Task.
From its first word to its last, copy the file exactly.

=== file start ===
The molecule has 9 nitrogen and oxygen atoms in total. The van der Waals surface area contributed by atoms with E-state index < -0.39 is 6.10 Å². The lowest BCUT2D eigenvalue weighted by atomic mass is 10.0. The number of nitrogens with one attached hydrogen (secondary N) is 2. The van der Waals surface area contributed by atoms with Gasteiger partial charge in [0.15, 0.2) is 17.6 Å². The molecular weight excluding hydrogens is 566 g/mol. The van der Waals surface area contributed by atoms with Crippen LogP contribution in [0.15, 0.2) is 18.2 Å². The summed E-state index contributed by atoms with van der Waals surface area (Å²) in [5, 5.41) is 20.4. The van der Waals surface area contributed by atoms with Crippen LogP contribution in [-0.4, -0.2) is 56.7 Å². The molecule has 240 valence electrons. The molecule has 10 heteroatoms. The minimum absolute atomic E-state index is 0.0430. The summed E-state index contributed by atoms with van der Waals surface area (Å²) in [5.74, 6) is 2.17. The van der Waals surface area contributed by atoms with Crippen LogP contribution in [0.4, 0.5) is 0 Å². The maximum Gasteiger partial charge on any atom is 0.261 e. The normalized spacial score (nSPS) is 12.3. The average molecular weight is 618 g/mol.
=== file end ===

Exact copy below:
The molecule has 9 nitrogen and oxygen atoms in total. The van der Waals surface area contributed by atoms with E-state index < -0.39 is 6.10 Å². The lowest BCUT2D eigenvalue weighted by atomic mass is 10.0. The number of nitrogens with one attached hydrogen (secondary N) is 2. The van der Waals surface area contributed by atoms with Gasteiger partial charge in [0.15, 0.2) is 17.6 Å². The molecular weight excluding hydrogens is 566 g/mol. The van der Waals surface area contributed by atoms with Crippen LogP contribution in [0.15, 0.2) is 18.2 Å². The summed E-state index contributed by atoms with van der Waals surface area (Å²) in [5, 5.41) is 20.4. The van der Waals surface area contributed by atoms with Crippen LogP contribution in [-0.4, -0.2) is 56.7 Å². The molecule has 240 valence electrons. The molecule has 10 heteroatoms. The minimum absolute atomic E-state index is 0.0430. The summed E-state index contributed by atoms with van der Waals surface area (Å²) in [5.74, 6) is 2.17. The van der Waals surface area contributed by atoms with Crippen LogP contribution in [0.4, 0.5) is 0 Å². The maximum Gasteiger partial charge on any atom is 0.261 e. The normalized spacial score (nSPS) is 12.3. The average molecular weight is 618 g/mol.